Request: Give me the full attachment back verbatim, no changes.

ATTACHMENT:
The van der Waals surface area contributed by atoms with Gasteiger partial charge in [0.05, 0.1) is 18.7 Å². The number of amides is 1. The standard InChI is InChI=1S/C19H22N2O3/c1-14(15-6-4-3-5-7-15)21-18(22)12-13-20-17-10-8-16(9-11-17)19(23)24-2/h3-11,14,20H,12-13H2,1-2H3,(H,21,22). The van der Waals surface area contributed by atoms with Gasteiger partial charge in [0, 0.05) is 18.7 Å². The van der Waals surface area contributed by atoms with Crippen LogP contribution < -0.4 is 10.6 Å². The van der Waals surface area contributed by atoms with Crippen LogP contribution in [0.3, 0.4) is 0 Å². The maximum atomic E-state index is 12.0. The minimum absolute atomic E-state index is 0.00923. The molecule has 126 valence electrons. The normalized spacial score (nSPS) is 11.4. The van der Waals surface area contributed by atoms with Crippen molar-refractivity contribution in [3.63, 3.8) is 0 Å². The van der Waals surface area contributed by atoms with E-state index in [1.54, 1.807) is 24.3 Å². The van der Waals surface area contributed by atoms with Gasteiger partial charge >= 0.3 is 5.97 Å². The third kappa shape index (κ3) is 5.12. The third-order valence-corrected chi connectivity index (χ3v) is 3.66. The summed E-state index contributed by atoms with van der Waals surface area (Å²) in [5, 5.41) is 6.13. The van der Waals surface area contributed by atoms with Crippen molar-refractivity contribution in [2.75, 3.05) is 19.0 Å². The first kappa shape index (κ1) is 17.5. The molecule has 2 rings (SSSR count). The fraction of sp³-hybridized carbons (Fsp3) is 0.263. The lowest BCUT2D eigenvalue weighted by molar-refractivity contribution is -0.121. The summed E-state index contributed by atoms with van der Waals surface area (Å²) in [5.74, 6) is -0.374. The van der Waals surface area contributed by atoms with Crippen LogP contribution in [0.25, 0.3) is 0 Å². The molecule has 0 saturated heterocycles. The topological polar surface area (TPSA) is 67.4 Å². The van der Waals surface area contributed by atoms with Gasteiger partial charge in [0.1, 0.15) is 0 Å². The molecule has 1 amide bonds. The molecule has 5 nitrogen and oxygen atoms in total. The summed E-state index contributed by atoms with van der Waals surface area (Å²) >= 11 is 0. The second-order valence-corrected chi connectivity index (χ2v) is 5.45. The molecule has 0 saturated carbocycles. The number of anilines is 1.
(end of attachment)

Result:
The van der Waals surface area contributed by atoms with Gasteiger partial charge in [0.05, 0.1) is 18.7 Å². The number of amides is 1. The standard InChI is InChI=1S/C19H22N2O3/c1-14(15-6-4-3-5-7-15)21-18(22)12-13-20-17-10-8-16(9-11-17)19(23)24-2/h3-11,14,20H,12-13H2,1-2H3,(H,21,22). The van der Waals surface area contributed by atoms with Gasteiger partial charge in [0, 0.05) is 18.7 Å². The van der Waals surface area contributed by atoms with Crippen LogP contribution < -0.4 is 10.6 Å². The van der Waals surface area contributed by atoms with Crippen LogP contribution in [0.3, 0.4) is 0 Å². The maximum atomic E-state index is 12.0. The minimum absolute atomic E-state index is 0.00923. The molecule has 126 valence electrons. The normalized spacial score (nSPS) is 11.4. The van der Waals surface area contributed by atoms with Crippen molar-refractivity contribution in [3.63, 3.8) is 0 Å². The van der Waals surface area contributed by atoms with E-state index in [1.54, 1.807) is 24.3 Å². The van der Waals surface area contributed by atoms with Gasteiger partial charge >= 0.3 is 5.97 Å². The third kappa shape index (κ3) is 5.12. The third-order valence-corrected chi connectivity index (χ3v) is 3.66. The summed E-state index contributed by atoms with van der Waals surface area (Å²) in [5, 5.41) is 6.13. The van der Waals surface area contributed by atoms with Crippen molar-refractivity contribution in [2.75, 3.05) is 19.0 Å². The first kappa shape index (κ1) is 17.5. The molecule has 2 rings (SSSR count). The fraction of sp³-hybridized carbons (Fsp3) is 0.263. The lowest BCUT2D eigenvalue weighted by molar-refractivity contribution is -0.121. The summed E-state index contributed by atoms with van der Waals surface area (Å²) in [5.74, 6) is -0.374. The van der Waals surface area contributed by atoms with Crippen LogP contribution in [0.25, 0.3) is 0 Å². The molecule has 0 saturated heterocycles. The topological polar surface area (TPSA) is 67.4 Å². The van der Waals surface area contributed by atoms with Gasteiger partial charge in [0.1, 0.15) is 0 Å². The molecule has 1 amide bonds. The molecule has 5 nitrogen and oxygen atoms in total. The summed E-state index contributed by atoms with van der Waals surface area (Å²) >= 11 is 0. The second-order valence-corrected chi connectivity index (χ2v) is 5.45. The molecule has 0 saturated carbocycles. The number of anilines is 1.